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ISOs have tax benefits that NSOs don't. Is there a limit that I should be aware of?
The $100K ISO limit is a tax rule put in place to prevent people from abusing the tax benefits of ISOs and using them as a tax shelter.
All exercised ISOs exceeding $100k in value will undergo an ISO/NSO split.
What is the mandatory ISO/NSO split?
The IRS treats anything over $100K worth of stock options that are exercisable in one calendar year as NSOs. It's important to note that the rule covers exercisable options and not exercised options, and the rule covers option grants and vesting. Any excess options and subsequent grants above the $100K limit are considered NSOs. This affects the amount of taxes we'll owe and when we'll owe them.
A consequence of receiving ISOs with early exercise clauses is that all of the shares promised over the vesting period are exercisable right away and can trigger the $100k rule. Let's step through a quick example.
Remember, ISOs and NSOs are taxed differently - we usually owe taxes on NSOs when we exercise our options in addition to when we sell the shares. With ISOs, we usually only pay taxes when we sell.
Splitting the difference
To figure out if the grant will split, we can follow the following algorithm below.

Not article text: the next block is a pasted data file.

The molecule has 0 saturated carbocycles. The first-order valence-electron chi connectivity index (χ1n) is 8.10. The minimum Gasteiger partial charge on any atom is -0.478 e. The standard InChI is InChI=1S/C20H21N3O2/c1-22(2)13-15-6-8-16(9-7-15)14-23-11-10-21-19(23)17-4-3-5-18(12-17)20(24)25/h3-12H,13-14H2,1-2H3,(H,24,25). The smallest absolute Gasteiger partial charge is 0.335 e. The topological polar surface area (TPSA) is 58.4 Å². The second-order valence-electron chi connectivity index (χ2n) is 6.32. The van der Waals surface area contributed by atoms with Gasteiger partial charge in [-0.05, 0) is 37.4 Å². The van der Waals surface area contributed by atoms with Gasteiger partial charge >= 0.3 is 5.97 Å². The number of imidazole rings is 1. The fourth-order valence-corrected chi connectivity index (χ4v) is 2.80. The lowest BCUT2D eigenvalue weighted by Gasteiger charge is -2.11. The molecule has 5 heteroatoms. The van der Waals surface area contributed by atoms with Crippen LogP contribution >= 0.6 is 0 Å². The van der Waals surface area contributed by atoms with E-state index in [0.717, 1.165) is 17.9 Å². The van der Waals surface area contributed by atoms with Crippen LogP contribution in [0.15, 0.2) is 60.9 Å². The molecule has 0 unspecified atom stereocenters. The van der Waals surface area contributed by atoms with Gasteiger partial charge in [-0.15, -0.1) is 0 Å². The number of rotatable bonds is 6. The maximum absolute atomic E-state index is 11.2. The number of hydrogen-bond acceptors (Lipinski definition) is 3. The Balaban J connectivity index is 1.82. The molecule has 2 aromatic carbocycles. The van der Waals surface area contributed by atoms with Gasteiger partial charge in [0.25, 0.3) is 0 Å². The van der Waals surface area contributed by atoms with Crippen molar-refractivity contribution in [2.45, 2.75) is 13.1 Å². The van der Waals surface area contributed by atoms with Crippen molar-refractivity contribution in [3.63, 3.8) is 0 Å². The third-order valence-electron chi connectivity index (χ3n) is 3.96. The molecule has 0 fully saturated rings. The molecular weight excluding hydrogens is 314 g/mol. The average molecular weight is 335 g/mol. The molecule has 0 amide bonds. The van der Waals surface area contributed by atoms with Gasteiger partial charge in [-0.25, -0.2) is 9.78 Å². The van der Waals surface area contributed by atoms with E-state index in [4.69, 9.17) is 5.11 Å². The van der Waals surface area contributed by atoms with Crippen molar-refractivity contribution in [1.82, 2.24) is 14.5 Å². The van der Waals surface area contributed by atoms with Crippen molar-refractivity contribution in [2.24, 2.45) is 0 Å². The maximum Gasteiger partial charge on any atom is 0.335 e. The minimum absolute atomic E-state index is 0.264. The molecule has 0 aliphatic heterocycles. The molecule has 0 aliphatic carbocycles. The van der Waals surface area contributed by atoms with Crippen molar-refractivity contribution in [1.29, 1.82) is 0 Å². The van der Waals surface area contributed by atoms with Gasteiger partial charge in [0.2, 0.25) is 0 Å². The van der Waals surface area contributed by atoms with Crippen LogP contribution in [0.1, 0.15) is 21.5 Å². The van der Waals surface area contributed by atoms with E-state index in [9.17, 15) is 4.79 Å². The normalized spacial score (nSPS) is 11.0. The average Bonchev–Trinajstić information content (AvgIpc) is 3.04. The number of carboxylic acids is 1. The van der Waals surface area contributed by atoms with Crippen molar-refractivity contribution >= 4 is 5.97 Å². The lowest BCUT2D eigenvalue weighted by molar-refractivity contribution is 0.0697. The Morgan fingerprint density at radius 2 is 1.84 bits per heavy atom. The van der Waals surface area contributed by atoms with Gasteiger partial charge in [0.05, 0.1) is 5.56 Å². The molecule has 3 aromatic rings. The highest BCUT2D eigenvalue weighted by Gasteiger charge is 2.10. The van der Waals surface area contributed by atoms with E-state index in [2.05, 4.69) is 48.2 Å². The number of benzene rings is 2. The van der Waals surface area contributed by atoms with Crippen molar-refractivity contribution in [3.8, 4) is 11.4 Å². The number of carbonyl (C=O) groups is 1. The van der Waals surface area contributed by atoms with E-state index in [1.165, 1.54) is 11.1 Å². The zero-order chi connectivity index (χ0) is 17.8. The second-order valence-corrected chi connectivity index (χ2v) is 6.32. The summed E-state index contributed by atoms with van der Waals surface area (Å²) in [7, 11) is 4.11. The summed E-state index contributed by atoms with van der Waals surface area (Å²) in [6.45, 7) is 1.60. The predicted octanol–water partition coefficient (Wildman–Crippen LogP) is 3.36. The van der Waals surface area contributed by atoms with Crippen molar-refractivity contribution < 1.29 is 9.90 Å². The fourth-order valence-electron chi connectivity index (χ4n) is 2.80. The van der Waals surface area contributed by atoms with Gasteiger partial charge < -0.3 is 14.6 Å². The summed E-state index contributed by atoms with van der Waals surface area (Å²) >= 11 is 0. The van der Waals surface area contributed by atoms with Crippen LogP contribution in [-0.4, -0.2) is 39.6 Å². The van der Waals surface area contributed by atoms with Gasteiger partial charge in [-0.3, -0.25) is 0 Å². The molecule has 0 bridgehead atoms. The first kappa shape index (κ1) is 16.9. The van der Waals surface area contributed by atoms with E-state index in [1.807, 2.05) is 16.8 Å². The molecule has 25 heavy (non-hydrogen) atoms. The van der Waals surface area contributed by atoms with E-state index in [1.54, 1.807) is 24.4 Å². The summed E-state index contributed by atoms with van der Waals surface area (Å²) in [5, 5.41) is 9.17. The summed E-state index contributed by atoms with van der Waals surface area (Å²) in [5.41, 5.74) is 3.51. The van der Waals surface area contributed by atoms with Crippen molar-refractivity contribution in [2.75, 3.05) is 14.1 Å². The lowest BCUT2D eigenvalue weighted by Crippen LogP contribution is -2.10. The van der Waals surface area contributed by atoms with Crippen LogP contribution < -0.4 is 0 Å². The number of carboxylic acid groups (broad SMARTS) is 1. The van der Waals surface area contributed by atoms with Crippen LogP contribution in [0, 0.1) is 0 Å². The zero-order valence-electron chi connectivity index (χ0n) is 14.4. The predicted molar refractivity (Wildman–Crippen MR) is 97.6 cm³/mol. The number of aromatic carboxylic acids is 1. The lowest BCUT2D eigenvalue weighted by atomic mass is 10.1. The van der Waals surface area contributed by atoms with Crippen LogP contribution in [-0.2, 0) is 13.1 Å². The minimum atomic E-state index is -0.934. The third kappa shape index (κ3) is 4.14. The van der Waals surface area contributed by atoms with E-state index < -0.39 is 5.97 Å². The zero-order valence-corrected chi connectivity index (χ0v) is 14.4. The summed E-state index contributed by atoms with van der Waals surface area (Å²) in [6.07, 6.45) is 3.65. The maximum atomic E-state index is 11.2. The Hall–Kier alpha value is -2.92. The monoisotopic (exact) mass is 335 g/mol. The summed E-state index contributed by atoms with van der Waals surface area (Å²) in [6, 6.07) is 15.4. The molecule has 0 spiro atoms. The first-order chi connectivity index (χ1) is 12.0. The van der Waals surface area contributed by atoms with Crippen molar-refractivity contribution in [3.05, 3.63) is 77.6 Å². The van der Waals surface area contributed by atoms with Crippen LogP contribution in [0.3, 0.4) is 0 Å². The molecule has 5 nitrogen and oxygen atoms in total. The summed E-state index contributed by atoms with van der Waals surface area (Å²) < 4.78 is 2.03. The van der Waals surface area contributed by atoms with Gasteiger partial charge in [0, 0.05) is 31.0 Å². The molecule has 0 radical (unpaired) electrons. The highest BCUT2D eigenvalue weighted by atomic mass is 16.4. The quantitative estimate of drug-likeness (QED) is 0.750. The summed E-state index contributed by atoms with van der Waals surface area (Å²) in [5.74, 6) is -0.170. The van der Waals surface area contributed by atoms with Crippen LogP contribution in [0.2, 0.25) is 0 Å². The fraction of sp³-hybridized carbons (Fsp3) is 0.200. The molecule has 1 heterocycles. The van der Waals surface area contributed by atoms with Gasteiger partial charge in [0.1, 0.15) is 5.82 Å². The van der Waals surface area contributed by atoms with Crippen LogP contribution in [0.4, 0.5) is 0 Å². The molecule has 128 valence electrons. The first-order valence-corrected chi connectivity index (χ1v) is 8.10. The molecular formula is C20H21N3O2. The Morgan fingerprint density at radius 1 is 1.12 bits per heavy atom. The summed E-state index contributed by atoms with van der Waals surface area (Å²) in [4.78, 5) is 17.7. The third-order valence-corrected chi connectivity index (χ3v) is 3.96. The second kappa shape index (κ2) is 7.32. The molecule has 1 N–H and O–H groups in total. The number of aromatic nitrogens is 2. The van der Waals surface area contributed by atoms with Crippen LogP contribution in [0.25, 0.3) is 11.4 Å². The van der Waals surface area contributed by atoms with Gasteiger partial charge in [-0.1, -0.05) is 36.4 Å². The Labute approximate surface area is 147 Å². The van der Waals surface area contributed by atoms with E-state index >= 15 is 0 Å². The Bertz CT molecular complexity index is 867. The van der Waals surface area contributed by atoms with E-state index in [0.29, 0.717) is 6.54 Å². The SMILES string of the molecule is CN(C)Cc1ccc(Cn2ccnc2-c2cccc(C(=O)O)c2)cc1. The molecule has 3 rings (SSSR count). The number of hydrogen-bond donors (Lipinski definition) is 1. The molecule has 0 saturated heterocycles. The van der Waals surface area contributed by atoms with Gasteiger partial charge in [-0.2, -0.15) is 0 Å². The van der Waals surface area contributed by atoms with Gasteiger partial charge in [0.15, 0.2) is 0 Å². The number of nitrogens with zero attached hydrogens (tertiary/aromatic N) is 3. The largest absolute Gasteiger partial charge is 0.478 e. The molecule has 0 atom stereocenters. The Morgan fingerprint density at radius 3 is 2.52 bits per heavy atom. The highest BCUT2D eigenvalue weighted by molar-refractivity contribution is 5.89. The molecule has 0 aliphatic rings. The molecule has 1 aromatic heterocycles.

If we can early exercise our options, then go directly to step 3.
If the grant is subject to vesting (such as monthly for 4 years with a 1-year cliff), add up the number of shares that are exercisable each calendar year.
Multiply the number of shares (total grant if early exercisable, or each calendar year if vesting) by the FMV of the shares at the time of the grant.
It's helpful to note that the FMV on the grant date is usually the same as the strike price. Let's walk through a more detailed example of an ISO/NSO split with early exercise.
Here's an example of the ISO/NSO split with shares with no early exercise.
We need to know the details of our option grant to figure out if it will trigger the $100K rule. Here is a lesson about understanding an option grant that we can use for reference.
If we find ourselves over the limit, we should be ready to pay taxes in addition to the exercise costs when we exercise the converted options.
We should always reach out to a tax advisor if we have any questions or concerns about our grants and their tax implications.